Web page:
Leg sections are the next very important part of tripods that will want to be paid attention to. Tripods can have anywhere from two leg sections to four. This means that when extending the legs by turning the twist locks (the things that tighten down each section of leg) there will be four different sections that need to be loosened and tightened. This can be a good thing or a bad thing, depending on your use. For instance, the higher number of legs sections means that the tripod can get either very tall or very low to the ground. It allows for more adjustability. However, it also allows for a longer amount of time to extend those legs as you will now need to loosen and tighten more sections of legs. On the flip side, a two leg section tripod may not allow for being closer to the ground than say a four leg section, but it is a lot quicker to deploy and adjust for height. If you are shooting on the clock and know that you probably won’t always need to go to the sitting position, a two leg section tripod may do the trick. If you are hunting and want as much adjustability as you can, a 3-4 leg section tripod may be best.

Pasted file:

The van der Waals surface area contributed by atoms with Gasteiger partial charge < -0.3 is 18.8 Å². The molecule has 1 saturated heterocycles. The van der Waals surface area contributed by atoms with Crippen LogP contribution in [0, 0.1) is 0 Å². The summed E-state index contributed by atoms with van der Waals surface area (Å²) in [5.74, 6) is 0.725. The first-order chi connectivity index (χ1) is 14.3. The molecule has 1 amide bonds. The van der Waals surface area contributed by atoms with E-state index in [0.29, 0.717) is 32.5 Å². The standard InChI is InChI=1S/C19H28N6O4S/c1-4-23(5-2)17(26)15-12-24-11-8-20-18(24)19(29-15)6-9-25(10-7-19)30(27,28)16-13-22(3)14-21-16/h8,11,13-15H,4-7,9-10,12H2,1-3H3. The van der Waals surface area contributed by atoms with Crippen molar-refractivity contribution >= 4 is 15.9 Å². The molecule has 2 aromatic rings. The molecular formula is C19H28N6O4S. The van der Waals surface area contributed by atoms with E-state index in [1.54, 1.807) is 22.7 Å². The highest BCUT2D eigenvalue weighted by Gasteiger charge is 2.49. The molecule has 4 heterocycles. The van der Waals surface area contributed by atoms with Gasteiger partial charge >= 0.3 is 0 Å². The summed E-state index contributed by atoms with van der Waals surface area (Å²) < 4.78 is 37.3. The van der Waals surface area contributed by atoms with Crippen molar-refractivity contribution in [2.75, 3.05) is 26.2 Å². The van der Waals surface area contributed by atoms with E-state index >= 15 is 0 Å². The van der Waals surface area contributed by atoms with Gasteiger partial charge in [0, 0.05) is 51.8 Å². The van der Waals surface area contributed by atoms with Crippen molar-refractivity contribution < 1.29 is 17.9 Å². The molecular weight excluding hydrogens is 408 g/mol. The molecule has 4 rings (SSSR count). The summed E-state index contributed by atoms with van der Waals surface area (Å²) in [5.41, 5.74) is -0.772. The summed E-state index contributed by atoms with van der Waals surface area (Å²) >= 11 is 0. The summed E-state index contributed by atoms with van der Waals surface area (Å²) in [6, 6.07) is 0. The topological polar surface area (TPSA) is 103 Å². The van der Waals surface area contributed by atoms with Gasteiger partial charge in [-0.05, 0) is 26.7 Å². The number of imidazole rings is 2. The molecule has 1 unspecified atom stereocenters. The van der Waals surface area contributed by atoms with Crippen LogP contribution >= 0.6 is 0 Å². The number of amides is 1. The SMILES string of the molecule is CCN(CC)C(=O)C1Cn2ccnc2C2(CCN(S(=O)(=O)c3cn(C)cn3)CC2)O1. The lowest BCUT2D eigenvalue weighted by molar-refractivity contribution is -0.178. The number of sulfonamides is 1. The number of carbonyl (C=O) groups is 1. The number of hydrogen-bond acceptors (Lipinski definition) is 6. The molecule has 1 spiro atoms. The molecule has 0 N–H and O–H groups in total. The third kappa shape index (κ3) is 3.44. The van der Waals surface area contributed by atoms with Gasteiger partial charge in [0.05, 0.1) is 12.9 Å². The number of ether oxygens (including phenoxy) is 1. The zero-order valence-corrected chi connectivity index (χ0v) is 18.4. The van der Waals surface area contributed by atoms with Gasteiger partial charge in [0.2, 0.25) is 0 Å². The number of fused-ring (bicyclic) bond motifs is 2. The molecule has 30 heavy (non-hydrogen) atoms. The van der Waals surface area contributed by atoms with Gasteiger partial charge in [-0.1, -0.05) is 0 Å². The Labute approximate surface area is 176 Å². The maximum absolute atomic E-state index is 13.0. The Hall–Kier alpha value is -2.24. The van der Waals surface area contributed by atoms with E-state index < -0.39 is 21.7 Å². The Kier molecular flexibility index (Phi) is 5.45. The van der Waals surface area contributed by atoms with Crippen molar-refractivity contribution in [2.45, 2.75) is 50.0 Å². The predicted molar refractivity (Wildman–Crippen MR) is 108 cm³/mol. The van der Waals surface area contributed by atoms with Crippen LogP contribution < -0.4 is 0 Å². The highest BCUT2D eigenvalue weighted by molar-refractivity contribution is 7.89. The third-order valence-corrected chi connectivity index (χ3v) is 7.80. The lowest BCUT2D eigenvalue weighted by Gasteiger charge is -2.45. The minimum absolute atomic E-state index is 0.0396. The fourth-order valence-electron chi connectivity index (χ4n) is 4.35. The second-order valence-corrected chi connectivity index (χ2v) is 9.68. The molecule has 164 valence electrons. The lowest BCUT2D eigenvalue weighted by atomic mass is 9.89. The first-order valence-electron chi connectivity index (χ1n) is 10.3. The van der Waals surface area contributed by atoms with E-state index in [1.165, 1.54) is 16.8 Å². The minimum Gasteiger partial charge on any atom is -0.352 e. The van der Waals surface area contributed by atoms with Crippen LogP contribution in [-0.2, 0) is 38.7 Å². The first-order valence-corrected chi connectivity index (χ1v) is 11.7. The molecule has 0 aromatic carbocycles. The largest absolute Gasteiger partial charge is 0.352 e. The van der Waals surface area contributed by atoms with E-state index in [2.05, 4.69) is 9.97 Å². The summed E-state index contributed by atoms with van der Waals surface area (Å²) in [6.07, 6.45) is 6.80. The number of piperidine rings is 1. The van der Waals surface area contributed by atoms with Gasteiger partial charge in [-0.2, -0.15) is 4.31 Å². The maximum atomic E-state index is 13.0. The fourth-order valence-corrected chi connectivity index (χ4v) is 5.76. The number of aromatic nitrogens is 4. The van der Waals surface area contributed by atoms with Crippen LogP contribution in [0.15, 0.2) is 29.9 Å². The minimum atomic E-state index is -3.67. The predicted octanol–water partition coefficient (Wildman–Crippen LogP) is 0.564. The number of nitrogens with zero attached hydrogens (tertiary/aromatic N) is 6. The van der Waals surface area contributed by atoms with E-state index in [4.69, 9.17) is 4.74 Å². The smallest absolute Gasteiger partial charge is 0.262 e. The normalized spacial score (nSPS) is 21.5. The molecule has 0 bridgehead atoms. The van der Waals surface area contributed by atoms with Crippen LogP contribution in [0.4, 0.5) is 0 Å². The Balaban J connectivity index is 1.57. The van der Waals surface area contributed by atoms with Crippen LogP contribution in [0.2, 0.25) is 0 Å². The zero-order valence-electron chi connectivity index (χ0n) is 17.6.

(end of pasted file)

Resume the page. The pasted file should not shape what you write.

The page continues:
The most important thing though when it comes to leg sections and the tripod that you so choose is to ensure that the twist locks of the legs work..and work well. There is nothing worse than extending the legs of your tripod, tightening down the twist locks, throwing your gun or binoculars onto the top of the tripod, and having the legs collapse back into the tripod due to the twist locks not staying locked. Look up feedback on the tripod that you intend to purchase on how strong and durable those twist locks and extension of the legs are.